Jennifer Donahue: McCain Understands the Granite State
In a recent opt-ed published in the Boston Globe, Jennifer Donahue, NHIOP senior advisor for political affairs, wrote about Sen. John McCain's chances in New Hampshire given the recent shake up in his campaign staff.
"Senator John McCain just spent two weekends in a row in New Hampshire. Unlike some of the candidates who didn't run in 2000, he understands two important things about the state's presidential primary contest. One is the importance of the August before the primary. In August 1999, McCain solidified his base in New Hampshire, while George W. Bush all but ignored the state. McCain won the primary, though not the nomination.
The other thing McCain knows is that New Hampshire gives supposedly faltering front-runners a chance to come back. By campaigning intensely in the state, Al Gore effectively stamped Bill Bradley out in August 1999. Similarly, as insurgent Howard Dean focused on Iowa over New Hampshire in August 2003, John Kerry faced frustrated voters in New Hampshire — and ended up winning.
What McCain has in common this year with Gore and Kerry is that the press anointed all three as front-runners before the campaign began. The expectations for such "early favorites" are often based on polls taken so early that only the candidates with existing name recognition place well.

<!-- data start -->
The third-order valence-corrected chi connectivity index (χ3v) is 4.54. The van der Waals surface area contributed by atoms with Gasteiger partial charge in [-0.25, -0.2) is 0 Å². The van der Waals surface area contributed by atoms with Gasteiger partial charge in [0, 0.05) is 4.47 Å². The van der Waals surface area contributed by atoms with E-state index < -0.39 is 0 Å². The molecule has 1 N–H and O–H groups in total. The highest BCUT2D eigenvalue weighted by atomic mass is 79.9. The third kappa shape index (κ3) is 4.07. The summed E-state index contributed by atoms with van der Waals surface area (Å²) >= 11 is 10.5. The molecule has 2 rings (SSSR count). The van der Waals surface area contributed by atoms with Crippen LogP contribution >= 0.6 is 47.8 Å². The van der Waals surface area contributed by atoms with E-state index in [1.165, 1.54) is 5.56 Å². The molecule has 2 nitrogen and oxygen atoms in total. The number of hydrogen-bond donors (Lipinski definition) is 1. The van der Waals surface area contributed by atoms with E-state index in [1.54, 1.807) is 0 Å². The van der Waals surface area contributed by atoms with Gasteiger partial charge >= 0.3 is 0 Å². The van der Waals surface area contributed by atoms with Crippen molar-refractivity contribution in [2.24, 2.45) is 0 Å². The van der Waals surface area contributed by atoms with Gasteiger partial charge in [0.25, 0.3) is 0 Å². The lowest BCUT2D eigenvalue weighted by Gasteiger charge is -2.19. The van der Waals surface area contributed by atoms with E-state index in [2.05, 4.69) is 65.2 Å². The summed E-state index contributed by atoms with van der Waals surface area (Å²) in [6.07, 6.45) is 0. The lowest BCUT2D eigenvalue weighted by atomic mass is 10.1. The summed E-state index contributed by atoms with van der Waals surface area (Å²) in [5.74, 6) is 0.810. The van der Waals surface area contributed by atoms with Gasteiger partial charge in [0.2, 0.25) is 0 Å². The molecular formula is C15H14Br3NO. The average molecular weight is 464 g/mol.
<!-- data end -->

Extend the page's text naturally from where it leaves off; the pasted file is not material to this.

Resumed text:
These expectations are also impossible to meet. As obscure candidates become known and gain a little ground in the polls, it suddenly looks as though the front-runner is in free fall. The money race is then affected by the press coverage and poll numbers, which make it harder for the "early favorites" to raise funds."
To read Jennifer Donahue's opt-ed in its entirety, visit www.boston.com/news/nation/articles/2007/08/21/mccain_understands_granite_state.
Photo by Doug Minor